1. COMMIT TO STABILITY.

In the fall of 2020, more than 25 schools are up for renewal or extension. Every year this high-stakes review process leads to a set of recommendations on which schools to keep open and which schools to close. For the next 18 months, we need to put these decisions on hold in the name of stability and give educators the support and flexibility needed to focus on accelerating learning for every child. Additionally, we can learn from New York Gov. Andrew Cuomo’s response to COVID-19, and look for ways to share resources and surge support to the schools and students who need it the most.

 

2. STRENGTHEN AVENUES FOR PUBLIC VOICE.

Now more than ever we need a nimble school board able to respond to community needs. That means listening deeply to a broad, diverse range of stakeholder voices, but it also means centering the voices and experiences of those most impacted by our challenges. And where there is dissonance we need to lean in, not silence. We can pave the way for this deep listening by ensuring that public meetings don’t proceed without the opportunity for public participation and temporarily suspending the school board’s supermajority voting requirement on certain issues in favor of a simple majority.

 

3. SEEK GROUNDWATER SOLUTIONS.

Many well-meaning individuals peddled a flat narrative of who was responsible for failing our children in the aftermath of Katrina, advancing solutions that could only ever be partial because the root causes weren’t adequately named. Let’s not do that here. In the parlance of equity work, we need “groundwater” and not “fish-level” solutions. In other words, the educational inequities we face, exacerbated by the COVID crisis, cannot be addressed with programmatic interventions alone. We need solutions that address what Dr. Gloria Ladson-Billings calls the “education debt,” or the cumulative impact of fewer resources and other harm directed at students of color. That means seeking interventions that build assets in communities of color, engage families and communities, and shift policies and practices towards acknowledgment and repair of harm.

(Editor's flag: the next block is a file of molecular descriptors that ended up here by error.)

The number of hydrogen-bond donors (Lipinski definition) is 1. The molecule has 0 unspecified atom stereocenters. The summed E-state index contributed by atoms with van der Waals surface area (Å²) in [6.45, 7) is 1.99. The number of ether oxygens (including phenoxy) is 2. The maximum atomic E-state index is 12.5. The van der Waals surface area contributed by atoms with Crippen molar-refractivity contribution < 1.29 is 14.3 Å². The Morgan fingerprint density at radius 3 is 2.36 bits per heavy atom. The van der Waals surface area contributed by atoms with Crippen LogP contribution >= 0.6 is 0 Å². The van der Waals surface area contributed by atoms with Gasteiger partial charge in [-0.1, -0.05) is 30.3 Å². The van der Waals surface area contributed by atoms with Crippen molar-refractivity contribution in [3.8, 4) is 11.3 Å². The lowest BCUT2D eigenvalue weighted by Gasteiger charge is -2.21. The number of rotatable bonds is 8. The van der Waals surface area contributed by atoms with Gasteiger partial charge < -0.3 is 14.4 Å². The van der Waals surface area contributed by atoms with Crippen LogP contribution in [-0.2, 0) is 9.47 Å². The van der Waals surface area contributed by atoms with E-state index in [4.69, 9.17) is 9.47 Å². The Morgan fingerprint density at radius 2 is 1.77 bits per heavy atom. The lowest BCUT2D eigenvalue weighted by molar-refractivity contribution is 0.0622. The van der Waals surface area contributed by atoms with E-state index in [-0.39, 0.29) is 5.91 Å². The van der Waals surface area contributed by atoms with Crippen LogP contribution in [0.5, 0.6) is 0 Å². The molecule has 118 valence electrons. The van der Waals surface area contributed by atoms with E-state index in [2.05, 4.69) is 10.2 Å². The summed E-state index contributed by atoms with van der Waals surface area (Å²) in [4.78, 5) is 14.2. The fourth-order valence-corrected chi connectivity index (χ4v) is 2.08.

The recently passed CARES ACT will be an interesting test case for our willingness to step through the portal and apply the lessons learned from Katrina. Monumental in breadth and scope, it provides $13.5 billion in K-12 emergency aid to schools impacted by the COVID crisis. It also gives significant latitude to state and local education agencies to determine the best use of those resources. The last time we were here, 15 years ago, we dreamed a big dream to create a “world-class education system” but left behind a lot of people who were still trying to catch their breath. The gift of this moment is to practice another way.

Our organization has spent 100+ hours working in schools this year, alongside some of the most committed black leaders in our system. We have heard from over 200 black education stakeholders across the city about their hopes and dreams for our education future. One thing is certain: Now is not the time to recreate a system of winners and losers or shore up what isn’t working. COVID-19 is teaching us that none of us are well until all of us are well, and we need to keep that front and center as we move forward.

 

 

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Adrinda Kelly serves as executive director of BE NOLA (Black Education For New Orleans), an organization whose mission is to support black educators and black-led schools to provide a quality education to New Orleans children. Immediately prior to BE NOLA, Kelly was the national managing director of staff diversity, equity and inclusiveness strategy at Teach For America.